It seems to be a time for unearthing lost treasures. Slips on stall 6.83Today’s discovery should please my granddaughter Alice, for it was the negative of the framed print she ‘snaffled’ on 2nd September last year. It featured one of the craft stalls mentioned above. Perhaps I had Smithfield Market in mind when I saw this as a visual pun and hung the enlargement on the wall of the dining room in Lindum House. In my post of the following day I recorded that I had been unable to trace the colour slide from which the print was made. That is hardly surprising, because I should have been searching for a negative. I also erroneously dated this in the mid 1970s. This morning’s discovery came with an incontrovertible clarification in the form of the previous frame on the strip.Louisa 6.83 That is a picture of Louisa, born on 24th May 1982, lolling in a large armchair. I think you can work it out for yourself.
Well into the afternoon we took a drive out to The Foresters Arms at Frogham. Incessant rain, with gathering momentum, had fallen throughout the day. Much of it lay across the lanes of the north of the forest; surrounding the trees in vast pools; and turning the heathland into a few dryish winding strips between acres of water. Noisy torrents rushed over the fords. Those few ponies in view looked bedraggled as they squelched about in search of fodder.
Ford overflowing
At Blissford we came to a standstill. Water roared over the concrete and into the swollen stream, sending a wave back up the road as it ricocheted on the teeming surface. In the distance men in an emergency van’s gondola attended to overhead wires.  There was no choice but to turn back and take a wide diversion. Customers in the pub could not believe the photos I showed them were of Blissford. Only when Michelle, the manager, pointed out the telltale farm machinery at the roadside were they convinced.
Headlights in floodwater
The return journey, in the dark, with oncoming vehicles’ blinding headlights magnified by water on our windscreen and by the waves thrown up by Jackie’s own car, and reflected in the lakes the car had to skate through, was even more nerve-wracking for my chauffeuse.
Back in the safety of our flat we dined on Jackie’s tasty and tender heart casserole, cabbage, carrots, and mashed potato and parsnip with a sprinkling of paprika.

No Play Today

Today was dank, dull, and overcast, in stark contrast to the glorious sunshine of yesterday.  Jackie and I stayed at home. This morning was spent on domestic tasks, and after lunch we watched Stephen Spielberg’s fascinating film ‘Catch Me If You Can’ on BBC iPlayer.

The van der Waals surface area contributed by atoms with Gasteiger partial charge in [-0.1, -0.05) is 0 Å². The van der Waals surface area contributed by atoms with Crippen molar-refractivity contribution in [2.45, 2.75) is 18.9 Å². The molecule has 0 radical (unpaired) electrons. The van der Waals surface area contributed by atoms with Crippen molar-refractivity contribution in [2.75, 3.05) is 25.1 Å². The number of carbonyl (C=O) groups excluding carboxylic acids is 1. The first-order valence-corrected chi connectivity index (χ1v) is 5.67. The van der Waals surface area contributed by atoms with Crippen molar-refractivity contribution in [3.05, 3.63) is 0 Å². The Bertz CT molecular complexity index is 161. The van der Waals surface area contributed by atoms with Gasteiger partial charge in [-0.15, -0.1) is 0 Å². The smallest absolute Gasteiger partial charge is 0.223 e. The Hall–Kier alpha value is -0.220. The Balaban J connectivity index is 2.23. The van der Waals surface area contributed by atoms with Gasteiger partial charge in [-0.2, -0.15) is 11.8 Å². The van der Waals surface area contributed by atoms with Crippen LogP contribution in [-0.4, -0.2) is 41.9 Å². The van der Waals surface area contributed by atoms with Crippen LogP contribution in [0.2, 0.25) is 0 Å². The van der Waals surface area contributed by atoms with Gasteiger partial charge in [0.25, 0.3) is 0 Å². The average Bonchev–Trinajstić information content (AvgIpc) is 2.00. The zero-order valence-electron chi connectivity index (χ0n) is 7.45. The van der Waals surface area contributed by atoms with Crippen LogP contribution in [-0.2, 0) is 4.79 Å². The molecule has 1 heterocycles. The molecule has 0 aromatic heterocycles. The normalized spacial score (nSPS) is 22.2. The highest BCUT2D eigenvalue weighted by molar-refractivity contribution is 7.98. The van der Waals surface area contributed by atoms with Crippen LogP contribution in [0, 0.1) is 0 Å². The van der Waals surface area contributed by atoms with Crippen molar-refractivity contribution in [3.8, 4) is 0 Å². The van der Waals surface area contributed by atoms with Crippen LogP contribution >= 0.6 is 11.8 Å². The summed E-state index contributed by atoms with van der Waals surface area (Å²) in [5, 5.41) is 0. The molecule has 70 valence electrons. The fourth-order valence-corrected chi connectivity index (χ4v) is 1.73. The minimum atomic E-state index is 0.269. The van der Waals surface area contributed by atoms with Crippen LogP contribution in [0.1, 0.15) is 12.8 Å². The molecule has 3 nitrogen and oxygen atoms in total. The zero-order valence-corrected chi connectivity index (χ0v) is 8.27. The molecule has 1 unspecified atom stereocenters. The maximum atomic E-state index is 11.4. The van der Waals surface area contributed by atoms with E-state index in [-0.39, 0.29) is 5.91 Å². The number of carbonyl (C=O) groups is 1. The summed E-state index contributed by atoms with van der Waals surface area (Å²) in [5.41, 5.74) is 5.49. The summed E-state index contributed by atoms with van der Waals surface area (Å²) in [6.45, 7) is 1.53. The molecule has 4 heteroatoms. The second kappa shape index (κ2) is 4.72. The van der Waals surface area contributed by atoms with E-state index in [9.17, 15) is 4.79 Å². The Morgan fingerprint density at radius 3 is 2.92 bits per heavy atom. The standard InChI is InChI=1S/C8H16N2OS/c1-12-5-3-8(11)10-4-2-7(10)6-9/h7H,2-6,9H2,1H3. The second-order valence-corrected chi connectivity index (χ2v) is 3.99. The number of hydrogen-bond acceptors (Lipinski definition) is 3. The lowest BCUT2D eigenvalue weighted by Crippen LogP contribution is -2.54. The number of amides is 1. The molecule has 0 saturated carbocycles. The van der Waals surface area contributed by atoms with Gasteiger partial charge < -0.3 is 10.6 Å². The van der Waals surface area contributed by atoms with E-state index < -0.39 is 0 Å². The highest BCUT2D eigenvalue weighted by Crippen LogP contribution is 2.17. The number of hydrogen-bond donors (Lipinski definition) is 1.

We had some considerable frustration in actually finding iPlayer and subsequently the film on television.  This is because the system of navigation has been changed and I, for one, hardly ever used the old one.  Nevertheless we enjoyed the production enough for Jackie to read Wikipedia’s version of the story of a juvenile con-man who impersonated a series of professionals and defrauded numerous banks out of millions of dollars in the late 1960s.
The opening credits tell us that the film is ‘inspired by a true story’.  Frank Abagnale Jr is the lead character, played brilliantly by Leonardo di Caprio, who as a rather older actor manages to be a quite creditable teenager who conducted his fraudster adventure before he reached the age of eighteen. In the process he impersonates a teacher; an airline pilot; a doctor; and a lawyer. The initial bravado and excitement, progressing through self-doubt and ultimate signs of panic are well portrayed. There are touchingly tragic elements to the story of this young man who set himself off on a roller-coaster ride and really rather wants to get off but doesn’t know how to do so. Tom Hanks is the FBI agent chasing his fugitive across half the world.  He presents a clever mixture of haplessness and useful observation and intuition.  Christopher Walken is convincing as the conman father on whom we are given to believe Frank has modelled himself. Wikipedia describes a very different Frank Abagnale Senior.  But then, the film does not claim to be a biopic and dramatically this works very well.
Di Caprio’s character is finally caught and imprisoned.  Through a developing friendship with Hanks’s FBI agent he is eventually released and works for the Investigation Bureau’s fraud squad.  Wikipedia confirms and expands upon this.
Number 41 in the ‘through the ages’ series of photographs features Garrick House Cricket Club, which I joined as an opening bowler in 1957.  This photograph was taken in the summer of 1958.
Garrick House cricket team
Garrick House in Southampton Street, Covent Garden was the home of theatrical publishers Samuel French Ltd.  The cricket club was that of the firm.  By 1957, no-one playing for the team worked for the publishers.  They therefore handed over ownership and all the kit to the current body of men. The club was, a year or two later merged with Trinity (Battersea) Cricket club, for whom a number of the Garrick House players, including me, turned out.  It was Stan Oxley, seated in the centre of the picture, who was one of the trio who formed the Battersea club, and spent his life as its Secretary, who recruited me, first for the team above, and the following year for the much stronger Trinity.  There was then no conflict of interest because Garrick house played on Saturdays at Cottenham Park, and Trinity was a wandering Sunday side.
From left to right on the top row stand Peter Gwilliam, Ray Chard, Norman Vigor, Mike Vaughan, and me.  Seated are John Baker, Jack Niblett, Stan, John O’Rourke, and Tony Woodward.  Bob Mitchell sits on the grass.
Peter was a classy batsman and occasional wicketkeeper lacking similar class. Ray was a powerful all-rounder whose input was somewhat variable.  Norman was a talented and stylish batsman and useful fast bowler, who married Eileen, an England off-spinner. Mike could turn a game with his powerful hitting, and was a good wicketkeeper.  Modesty prevails for the next one.